Cultural Observation: When going through the checkout line at all supermarkets, the passage is too narrow to bring the shopping cart through. The system, at least everywhere I have been, is to randomly push the cart away from the counter and try not to hit people standing in line.

Locally: It appears that the people on my floor of the apartment building have pitched in their monies and rented power tools for the month. I was not notified but I have been enjoying the sounds of grinding, banging, drilling for the past couple of weeks.

Monday, September 28, 2009

Cultural Diversity

I went over to some good friends of mine for dinner the other night and everyone decided on hotdogs. Although American, I have to admit that I'm not a big hotdog fan, but who cares I was over there to spend time with friends. Now if you would like the recipe for Brazilian hotdogs, take out a pen a paper and jot down these ingredients. Purchase small weiners and boil them in a red sauce with chopped bellpeppers. Now gather the following delicacies to put on your dog...shoestring potatoes, corn, and capers.

Cultural obervations: It seems perfectly acceptable for women to spit in public while men enjoy the freedom of launching snot rockets.

Ministry: I believe we are on the cusp of making large strides in Morro Azul. Several people have approached me wanting to participate and asking what they can do. I have been given some freedom to be more creative in terms of reaching people that are not interested in attending church services. We will be working on replicating a minstry in the local church that has various outreach components that include art, music, tutoring, and physical education for the kids. Another woman approached me Sunday night desiring to work with people struggling with addiction. I know this is not going to happen overnight, but we are moving in the right direction. Right now I am putting together a flier for English classes that I will be distributing throughout the favela while giving me a reason to knock on some doors and get to know more people. There are also 15 families that the church provides food for on a monthly basis, so I will be visiting with them because I believe only a few actually participate in the church.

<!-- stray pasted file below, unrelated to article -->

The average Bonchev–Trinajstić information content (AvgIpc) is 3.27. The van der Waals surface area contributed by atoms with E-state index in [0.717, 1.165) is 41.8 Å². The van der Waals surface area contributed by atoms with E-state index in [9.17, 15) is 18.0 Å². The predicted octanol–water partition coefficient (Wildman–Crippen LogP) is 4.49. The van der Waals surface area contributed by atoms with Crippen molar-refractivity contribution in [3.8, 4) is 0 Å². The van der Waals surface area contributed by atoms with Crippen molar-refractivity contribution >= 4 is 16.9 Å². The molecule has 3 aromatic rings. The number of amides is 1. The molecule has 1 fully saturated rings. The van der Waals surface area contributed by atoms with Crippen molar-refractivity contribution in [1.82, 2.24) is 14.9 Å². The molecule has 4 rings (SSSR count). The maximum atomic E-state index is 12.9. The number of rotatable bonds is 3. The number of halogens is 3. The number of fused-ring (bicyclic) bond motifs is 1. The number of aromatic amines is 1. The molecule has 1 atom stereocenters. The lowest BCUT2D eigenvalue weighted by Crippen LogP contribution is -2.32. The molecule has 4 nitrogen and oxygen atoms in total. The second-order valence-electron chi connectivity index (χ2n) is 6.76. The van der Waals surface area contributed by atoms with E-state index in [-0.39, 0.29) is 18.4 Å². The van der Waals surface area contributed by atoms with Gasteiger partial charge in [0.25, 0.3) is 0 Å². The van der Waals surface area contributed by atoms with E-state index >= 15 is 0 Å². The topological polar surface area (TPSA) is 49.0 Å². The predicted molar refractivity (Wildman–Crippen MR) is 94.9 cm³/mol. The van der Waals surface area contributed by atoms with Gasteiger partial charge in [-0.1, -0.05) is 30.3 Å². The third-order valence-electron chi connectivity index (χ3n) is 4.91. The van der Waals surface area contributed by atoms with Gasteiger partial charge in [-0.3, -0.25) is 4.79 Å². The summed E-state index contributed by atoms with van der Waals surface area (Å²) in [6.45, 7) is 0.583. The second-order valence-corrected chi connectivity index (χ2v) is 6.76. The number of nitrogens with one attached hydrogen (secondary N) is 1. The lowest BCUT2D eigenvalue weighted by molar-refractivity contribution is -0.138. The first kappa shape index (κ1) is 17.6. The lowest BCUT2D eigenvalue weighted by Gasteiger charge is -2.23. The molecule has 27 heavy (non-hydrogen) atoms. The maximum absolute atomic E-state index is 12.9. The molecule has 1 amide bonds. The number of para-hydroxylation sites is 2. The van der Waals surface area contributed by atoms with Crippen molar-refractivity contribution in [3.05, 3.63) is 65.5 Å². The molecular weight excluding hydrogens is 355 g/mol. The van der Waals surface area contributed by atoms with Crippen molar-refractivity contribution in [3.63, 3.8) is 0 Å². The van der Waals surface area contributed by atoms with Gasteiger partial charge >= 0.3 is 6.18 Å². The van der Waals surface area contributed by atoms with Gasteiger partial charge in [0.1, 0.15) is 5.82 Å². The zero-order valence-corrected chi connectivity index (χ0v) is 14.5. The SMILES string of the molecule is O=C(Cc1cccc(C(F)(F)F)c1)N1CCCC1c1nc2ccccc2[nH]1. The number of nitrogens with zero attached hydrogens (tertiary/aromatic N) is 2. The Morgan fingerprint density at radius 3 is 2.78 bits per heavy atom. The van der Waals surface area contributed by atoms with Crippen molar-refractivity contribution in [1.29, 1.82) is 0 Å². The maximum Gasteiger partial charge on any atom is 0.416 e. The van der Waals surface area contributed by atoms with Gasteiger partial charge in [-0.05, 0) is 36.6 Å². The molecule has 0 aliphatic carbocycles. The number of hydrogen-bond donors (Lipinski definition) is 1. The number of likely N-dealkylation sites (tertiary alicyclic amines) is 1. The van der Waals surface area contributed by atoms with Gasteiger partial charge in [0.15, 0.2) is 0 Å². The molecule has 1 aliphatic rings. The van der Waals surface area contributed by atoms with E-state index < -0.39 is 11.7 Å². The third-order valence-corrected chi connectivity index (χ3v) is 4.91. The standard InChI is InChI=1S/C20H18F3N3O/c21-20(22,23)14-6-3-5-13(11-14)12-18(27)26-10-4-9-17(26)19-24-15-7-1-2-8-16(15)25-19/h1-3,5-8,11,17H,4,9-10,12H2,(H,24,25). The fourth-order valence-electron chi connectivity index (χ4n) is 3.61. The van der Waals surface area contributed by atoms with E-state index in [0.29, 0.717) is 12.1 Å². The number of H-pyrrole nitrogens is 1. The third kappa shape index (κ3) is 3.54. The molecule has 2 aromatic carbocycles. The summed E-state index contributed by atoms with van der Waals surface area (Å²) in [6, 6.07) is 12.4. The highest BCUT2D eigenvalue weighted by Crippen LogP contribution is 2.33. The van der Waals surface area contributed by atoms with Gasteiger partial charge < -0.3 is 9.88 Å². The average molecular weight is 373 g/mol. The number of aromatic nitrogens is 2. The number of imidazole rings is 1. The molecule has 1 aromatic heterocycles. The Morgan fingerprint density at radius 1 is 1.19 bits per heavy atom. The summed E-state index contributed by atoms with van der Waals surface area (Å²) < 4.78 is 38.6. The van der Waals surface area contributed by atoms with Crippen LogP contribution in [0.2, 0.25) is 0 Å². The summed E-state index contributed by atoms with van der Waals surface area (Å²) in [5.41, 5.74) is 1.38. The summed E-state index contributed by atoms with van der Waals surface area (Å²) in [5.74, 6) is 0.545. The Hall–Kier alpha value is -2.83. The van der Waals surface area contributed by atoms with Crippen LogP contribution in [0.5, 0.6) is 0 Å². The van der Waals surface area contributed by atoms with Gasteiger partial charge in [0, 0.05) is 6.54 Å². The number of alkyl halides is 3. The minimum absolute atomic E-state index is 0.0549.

Friday, September 11, 2009

O.K. Corral

Just over thirty minutes before our Wednesday night service began, the police raided the favela. It was not a covert operation but more like a wild west shoot out where the police came in firing like gangbusters. Being chased was a former trafficant and guardian of the favela who has since changed his life, but this was not information known by the police. This guy runs and dives into the church and hides while the police come in, armed to hilt, ready to unload. Maria Emilia pleads with the police not to shoot and that this guy is not involved with drugs anymore and that he has changed his life. The police listened and decide to take him into custody and fortunately many honest people from the favela accompanied him and the police to ensure that everything was handled judiciously. I love that the church was his refuge and safe haven and hope that we will have a chance to follow up with him soon.

Point of Interest: The ringworm turned out to be something far worse that spread all over my back like the wildfires in California. I sent my Dad some pics, he diagnosed it and I got medication that has sinced relieved me from what looked to be a mass of bed sores.

Finally...check out this link. It is a promtion for a retreat that is coming up next month. The first shots are at the church I attend and most everyone in the video is a friend of mine.